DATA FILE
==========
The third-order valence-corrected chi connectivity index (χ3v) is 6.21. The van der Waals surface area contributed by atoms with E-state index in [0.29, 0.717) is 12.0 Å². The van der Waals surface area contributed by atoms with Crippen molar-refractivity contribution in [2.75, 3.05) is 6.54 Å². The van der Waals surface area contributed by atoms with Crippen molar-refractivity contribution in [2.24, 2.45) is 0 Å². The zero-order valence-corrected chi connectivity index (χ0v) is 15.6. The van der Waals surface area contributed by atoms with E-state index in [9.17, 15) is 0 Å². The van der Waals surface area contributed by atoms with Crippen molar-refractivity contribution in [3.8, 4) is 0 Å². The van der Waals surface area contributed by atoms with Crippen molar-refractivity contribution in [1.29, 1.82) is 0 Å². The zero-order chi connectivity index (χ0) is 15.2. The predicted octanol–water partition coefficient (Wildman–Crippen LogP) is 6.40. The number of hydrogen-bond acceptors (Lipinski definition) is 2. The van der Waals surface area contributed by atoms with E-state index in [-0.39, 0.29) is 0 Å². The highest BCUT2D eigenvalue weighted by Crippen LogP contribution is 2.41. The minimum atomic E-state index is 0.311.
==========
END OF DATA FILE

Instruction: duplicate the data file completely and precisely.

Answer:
The third-order valence-corrected chi connectivity index (χ3v) is 6.21. The van der Waals surface area contributed by atoms with E-state index in [0.29, 0.717) is 12.0 Å². The van der Waals surface area contributed by atoms with Crippen molar-refractivity contribution in [2.75, 3.05) is 6.54 Å². The van der Waals surface area contributed by atoms with Crippen molar-refractivity contribution in [2.24, 2.45) is 0 Å². The zero-order valence-corrected chi connectivity index (χ0v) is 15.6. The van der Waals surface area contributed by atoms with E-state index in [9.17, 15) is 0 Å². The van der Waals surface area contributed by atoms with Crippen molar-refractivity contribution in [3.8, 4) is 0 Å². The van der Waals surface area contributed by atoms with Crippen molar-refractivity contribution in [1.29, 1.82) is 0 Å². The zero-order chi connectivity index (χ0) is 15.2. The predicted octanol–water partition coefficient (Wildman–Crippen LogP) is 6.40. The number of hydrogen-bond acceptors (Lipinski definition) is 2. The van der Waals surface area contributed by atoms with E-state index in [-0.39, 0.29) is 0 Å². The highest BCUT2D eigenvalue weighted by Crippen LogP contribution is 2.41. The minimum atomic E-state index is 0.311.